It could just be that the noise eliminates mental distractions, helping me to focus on the tasks at hand–in effect creating the illusion of an enhanced cognition. I’ll need to try this with non-binaural sounds and tones to know for sure if it’s a binaural beat → brainwave frequency thing.
I find there are plenty of non-binaural songs that keep me clued in on my work–be it writing, studying, exercising, etc. So I’m not entirely throwing out the alternative hypothesis: That it’s simply the “white noise” element of binaural beats overriding the otherwise distracting environmental tones.
Regardess, let’s be frank: Deadmau5 is still the best study music.
Best Nootropic Supplements for Binaural Beats
Admittedly, it seems sort of ridiculous to suggest that a certain stack of nootropics may enhance the effects of binaural beats. If anything, you may require something a bit more psychedelic — such as pot or shrooms — to significantly alter the binaural experience. (Or perhaps the binaural experience will significantly alter the psychedelic experience?) Having said that, supplementing certain nootropics that align with certain brainwave frequencies might amplify the expected results, theoretically speaking. At the least, you’re supplementing effective, high quality cognitive enhancers with these supplements, and that’s pretty cool — binaural beats or no.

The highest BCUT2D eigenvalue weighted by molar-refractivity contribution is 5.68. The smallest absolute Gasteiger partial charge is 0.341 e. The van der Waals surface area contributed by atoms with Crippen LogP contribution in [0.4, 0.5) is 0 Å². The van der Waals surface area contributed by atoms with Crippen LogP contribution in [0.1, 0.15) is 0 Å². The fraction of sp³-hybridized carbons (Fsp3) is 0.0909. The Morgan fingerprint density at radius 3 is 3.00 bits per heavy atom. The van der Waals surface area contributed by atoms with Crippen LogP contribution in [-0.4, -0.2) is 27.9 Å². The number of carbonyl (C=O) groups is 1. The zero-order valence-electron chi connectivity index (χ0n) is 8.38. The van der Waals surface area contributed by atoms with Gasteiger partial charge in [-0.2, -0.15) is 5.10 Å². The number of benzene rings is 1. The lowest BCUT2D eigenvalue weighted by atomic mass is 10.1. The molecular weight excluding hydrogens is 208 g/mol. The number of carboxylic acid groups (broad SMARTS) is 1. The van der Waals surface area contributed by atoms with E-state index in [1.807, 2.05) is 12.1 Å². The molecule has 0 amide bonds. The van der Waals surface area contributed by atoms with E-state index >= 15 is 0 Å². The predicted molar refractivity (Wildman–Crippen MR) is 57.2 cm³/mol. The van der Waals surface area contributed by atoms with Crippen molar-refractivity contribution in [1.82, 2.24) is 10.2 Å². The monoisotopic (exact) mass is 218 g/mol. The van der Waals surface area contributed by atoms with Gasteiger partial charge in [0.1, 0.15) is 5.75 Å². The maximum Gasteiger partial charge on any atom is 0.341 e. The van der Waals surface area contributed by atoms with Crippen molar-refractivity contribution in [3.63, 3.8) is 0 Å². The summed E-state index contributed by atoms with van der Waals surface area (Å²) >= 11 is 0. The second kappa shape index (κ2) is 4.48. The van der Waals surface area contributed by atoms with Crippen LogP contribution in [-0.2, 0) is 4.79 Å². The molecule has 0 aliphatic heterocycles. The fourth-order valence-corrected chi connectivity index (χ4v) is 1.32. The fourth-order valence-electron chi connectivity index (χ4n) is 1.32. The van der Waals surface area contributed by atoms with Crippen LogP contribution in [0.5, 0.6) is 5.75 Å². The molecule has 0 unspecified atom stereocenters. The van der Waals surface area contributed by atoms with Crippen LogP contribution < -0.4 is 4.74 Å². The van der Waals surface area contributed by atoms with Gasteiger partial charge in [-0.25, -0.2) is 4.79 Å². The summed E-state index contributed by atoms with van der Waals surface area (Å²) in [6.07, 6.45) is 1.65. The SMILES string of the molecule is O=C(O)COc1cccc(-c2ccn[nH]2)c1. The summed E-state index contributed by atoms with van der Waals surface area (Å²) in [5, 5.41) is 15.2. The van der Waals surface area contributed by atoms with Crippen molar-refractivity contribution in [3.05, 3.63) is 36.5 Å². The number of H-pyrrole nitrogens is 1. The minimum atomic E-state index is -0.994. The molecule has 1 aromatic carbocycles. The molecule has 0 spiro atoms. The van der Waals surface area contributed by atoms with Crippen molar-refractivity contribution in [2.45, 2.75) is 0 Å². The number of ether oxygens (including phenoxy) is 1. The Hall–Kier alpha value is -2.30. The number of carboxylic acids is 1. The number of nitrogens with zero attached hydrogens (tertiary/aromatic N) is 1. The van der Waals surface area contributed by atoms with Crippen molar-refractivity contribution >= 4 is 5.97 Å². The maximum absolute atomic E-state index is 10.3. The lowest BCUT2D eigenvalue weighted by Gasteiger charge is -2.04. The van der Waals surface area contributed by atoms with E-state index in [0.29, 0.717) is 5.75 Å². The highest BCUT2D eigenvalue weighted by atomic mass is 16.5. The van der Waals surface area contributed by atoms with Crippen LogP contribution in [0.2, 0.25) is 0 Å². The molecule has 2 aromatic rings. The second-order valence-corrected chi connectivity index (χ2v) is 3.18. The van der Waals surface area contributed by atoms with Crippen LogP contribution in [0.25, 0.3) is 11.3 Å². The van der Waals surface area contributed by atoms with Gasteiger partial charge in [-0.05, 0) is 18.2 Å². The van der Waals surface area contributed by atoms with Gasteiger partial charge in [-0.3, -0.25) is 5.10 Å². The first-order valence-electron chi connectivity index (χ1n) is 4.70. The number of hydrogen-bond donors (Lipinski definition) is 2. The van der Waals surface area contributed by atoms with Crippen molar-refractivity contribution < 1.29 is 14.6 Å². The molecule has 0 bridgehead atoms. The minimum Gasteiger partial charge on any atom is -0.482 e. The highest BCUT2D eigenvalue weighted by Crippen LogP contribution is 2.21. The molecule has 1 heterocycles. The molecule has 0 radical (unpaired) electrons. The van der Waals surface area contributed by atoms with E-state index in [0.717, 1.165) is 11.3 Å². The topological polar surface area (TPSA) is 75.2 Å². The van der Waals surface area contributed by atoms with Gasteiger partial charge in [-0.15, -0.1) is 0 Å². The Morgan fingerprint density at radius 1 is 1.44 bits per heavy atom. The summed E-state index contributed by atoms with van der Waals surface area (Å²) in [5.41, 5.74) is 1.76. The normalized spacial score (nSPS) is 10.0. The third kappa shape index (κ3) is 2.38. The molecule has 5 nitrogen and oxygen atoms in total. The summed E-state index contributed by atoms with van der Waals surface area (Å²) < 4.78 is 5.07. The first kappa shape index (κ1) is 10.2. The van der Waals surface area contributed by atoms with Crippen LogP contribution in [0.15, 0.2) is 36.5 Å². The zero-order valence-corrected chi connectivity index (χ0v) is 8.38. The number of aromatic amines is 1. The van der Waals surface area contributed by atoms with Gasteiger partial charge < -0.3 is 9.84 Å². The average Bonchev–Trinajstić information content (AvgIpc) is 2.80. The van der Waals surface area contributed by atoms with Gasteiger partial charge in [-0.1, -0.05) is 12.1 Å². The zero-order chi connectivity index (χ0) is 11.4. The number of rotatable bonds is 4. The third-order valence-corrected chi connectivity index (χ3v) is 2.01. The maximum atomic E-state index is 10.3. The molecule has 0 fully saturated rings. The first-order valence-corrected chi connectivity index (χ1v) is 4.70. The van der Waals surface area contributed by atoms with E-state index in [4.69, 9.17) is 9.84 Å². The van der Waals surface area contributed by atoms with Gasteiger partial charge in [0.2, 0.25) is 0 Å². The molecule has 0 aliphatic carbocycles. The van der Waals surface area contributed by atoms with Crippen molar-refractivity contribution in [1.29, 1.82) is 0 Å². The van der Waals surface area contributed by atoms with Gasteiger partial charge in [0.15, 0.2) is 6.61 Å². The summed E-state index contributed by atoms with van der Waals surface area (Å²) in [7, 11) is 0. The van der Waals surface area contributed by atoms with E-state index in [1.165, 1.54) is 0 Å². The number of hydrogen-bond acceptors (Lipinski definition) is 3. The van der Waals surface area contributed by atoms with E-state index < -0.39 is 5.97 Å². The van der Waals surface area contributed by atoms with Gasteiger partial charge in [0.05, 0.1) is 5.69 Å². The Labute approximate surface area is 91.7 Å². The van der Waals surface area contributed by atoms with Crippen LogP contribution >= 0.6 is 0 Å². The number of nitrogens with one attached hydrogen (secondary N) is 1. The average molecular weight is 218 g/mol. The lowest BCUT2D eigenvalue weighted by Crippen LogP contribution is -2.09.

Mind Lab Pro
Of the nootropics listed above, Mind Lab Pro supplies four of them: L-theanine, L-tyrosine, Rhodiola, and Citicoline (if we’re including the racetams + choline sidebar). With exception to citicoline (which is an awesome nootropic but was only included for its synergy potential with racetams), these nootropics may help relax and calm the mind while simultaneously supporting cognitive clarity and focus, establishing a firm, meditative base for you to get the most out of your binaural beat-enhanced work productivity.